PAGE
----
“I was a manufacturer and an employer and, my father was an employer. We were deemed to be bourgeois. Bourgeois is the enemy of people like the working class, as such, I saw I had no future [in the country],” explains Frank.

He, alongside his brother-in-law, Karel Nekvapil decided to make their escape from czechoslovakia to austria on skis.

In January 1949, a friend drove to the south of Czechoslovakia, reaching a wide frozen lake bordering Austria. Strapping back in, Karel and Frank set out on cross-country skis “for an outing.”

He recalls many armed guards in the area as they slid across the lake, explaining he eventually noticed a herd of deer which indicated a lack of militia and an opportunity to escape to the country beyond.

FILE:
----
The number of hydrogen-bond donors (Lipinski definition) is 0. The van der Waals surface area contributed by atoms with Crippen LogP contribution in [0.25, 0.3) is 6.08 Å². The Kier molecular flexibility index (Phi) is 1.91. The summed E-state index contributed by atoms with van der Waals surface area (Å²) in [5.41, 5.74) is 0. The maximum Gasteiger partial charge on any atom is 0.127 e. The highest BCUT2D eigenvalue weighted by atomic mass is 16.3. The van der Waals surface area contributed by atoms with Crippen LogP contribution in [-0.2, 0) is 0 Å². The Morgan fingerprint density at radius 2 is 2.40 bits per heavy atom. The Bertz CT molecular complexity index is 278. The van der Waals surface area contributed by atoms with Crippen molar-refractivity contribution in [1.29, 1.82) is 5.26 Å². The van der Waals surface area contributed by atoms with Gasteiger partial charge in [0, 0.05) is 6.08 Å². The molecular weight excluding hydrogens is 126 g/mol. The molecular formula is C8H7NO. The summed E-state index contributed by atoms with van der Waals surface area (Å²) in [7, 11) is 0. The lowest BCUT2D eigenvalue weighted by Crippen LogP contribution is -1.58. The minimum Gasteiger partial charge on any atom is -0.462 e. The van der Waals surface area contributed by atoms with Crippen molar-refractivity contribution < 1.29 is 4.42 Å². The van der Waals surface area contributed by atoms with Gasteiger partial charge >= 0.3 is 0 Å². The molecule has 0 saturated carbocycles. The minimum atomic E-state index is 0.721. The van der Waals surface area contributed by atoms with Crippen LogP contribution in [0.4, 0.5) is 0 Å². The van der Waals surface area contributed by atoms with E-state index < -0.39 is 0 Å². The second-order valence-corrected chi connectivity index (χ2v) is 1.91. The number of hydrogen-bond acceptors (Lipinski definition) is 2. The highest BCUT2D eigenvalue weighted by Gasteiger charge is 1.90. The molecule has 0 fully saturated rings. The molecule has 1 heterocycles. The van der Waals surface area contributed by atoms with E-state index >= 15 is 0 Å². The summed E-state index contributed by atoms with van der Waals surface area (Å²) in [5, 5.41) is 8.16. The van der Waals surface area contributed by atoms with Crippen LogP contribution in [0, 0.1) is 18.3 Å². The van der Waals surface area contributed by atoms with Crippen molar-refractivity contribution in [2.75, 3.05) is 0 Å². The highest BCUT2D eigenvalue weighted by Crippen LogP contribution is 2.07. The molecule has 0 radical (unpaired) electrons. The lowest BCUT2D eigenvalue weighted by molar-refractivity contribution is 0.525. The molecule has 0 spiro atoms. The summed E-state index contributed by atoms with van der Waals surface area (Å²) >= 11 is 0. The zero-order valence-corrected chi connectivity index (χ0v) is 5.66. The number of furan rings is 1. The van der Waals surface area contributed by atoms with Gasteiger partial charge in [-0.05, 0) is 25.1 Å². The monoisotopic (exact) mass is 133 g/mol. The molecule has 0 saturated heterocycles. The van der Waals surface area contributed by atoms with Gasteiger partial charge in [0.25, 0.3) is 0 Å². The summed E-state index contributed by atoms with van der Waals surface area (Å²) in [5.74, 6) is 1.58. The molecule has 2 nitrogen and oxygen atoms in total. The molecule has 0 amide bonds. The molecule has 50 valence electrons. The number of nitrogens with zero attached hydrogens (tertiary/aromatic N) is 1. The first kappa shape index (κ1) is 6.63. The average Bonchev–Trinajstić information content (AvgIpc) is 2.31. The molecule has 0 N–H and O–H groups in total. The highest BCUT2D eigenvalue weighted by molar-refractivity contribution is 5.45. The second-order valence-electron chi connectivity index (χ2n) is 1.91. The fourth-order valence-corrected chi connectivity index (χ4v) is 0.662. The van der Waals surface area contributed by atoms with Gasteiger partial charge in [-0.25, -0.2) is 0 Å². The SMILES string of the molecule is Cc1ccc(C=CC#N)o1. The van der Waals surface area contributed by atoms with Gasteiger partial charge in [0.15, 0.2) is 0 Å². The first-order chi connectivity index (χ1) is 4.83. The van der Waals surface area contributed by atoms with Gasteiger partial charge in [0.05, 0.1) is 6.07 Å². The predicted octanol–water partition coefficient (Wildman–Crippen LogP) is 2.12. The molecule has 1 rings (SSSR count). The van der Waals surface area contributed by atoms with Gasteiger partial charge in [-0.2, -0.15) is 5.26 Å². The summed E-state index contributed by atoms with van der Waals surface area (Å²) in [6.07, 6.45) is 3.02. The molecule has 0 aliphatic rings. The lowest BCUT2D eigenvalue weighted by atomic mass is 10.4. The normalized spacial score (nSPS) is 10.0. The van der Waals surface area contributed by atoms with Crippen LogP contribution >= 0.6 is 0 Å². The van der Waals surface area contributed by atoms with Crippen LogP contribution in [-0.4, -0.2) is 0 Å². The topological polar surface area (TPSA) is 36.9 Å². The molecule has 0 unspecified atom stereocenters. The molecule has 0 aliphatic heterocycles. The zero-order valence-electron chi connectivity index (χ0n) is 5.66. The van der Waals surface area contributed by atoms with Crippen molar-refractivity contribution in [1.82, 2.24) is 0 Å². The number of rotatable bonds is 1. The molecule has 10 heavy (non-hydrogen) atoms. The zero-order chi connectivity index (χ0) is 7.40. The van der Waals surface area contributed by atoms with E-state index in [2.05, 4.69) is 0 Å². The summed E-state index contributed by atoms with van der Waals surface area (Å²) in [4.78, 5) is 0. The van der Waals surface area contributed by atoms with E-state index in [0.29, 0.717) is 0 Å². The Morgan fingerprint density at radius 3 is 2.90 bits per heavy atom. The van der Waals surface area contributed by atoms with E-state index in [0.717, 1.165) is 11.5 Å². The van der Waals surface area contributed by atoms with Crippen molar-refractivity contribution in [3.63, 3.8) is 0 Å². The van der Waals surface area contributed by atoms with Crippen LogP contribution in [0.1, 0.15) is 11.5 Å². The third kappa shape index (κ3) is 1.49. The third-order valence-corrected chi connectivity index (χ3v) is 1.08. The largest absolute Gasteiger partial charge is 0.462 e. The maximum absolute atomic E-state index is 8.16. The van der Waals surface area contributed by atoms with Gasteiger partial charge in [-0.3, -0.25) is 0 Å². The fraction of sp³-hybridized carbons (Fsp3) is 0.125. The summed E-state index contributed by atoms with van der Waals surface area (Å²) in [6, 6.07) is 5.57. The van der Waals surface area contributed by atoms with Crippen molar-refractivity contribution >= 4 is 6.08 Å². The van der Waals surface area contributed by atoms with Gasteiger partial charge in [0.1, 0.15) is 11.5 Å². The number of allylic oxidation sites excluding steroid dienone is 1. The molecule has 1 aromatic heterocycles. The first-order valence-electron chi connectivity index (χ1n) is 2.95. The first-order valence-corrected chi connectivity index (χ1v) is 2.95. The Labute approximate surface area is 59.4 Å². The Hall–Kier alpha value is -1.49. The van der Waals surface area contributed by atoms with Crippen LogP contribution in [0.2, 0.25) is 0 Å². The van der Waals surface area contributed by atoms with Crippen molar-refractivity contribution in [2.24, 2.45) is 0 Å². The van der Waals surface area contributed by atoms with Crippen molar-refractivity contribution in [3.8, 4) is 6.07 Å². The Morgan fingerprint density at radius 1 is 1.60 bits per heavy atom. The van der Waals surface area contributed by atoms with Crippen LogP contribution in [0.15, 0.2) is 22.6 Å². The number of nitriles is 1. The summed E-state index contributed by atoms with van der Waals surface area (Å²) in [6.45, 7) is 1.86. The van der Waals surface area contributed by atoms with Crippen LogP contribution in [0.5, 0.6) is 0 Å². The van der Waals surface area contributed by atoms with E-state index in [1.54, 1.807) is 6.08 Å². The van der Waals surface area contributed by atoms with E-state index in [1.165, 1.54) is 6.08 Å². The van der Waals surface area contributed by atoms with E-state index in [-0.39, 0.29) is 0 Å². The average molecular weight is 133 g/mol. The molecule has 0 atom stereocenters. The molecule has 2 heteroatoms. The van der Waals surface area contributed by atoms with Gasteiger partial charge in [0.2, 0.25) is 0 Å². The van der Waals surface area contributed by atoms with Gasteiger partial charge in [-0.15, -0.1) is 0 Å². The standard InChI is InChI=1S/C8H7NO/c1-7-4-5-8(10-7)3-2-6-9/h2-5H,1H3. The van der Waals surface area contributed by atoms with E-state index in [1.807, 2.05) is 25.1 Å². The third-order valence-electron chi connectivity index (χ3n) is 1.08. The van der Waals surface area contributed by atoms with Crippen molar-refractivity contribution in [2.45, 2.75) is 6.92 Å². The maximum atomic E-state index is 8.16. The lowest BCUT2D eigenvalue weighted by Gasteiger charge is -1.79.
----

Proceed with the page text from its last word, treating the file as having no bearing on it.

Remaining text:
Arriving in Austria, his pathway to being recognised as a refugee was not an easy one, however, he and Karel were eventually able to join his sister Sasha Nekvapil and friend Tony Sponar in St Anton. Here they ran a ski tow powered by Frank’s jeep before making the move to a new life in Australia.

In 1950 Frank and his family boarded a ship to distant Australia, skis in tow. On arrival to Australia, Frank began working in the manufacture of artificial flowers for the second time in his life before moving over to the furniture and textile trades. Never too far from his love of skiing, Frank took to the slopes during his second winter, making his way to Mt Buller and enjoying the social life of the Melbourne University Ski Club.

Frank quickly stood out on the slopes and within a few short years, he qualified for the 1956 Winter Olympics. Following his citizenship grant only a few months prior, Frank went on to represent Australia in Slalom and Giant Slalom events.

“I went to the Olympics in 1956. I remember standing on the Olympic run and the full experience was overwhelming because none of us [in the Australian team] were used to the atmosphere of big races.”

Frank Prihoda memories in his home. Photo credit: Thredbo Media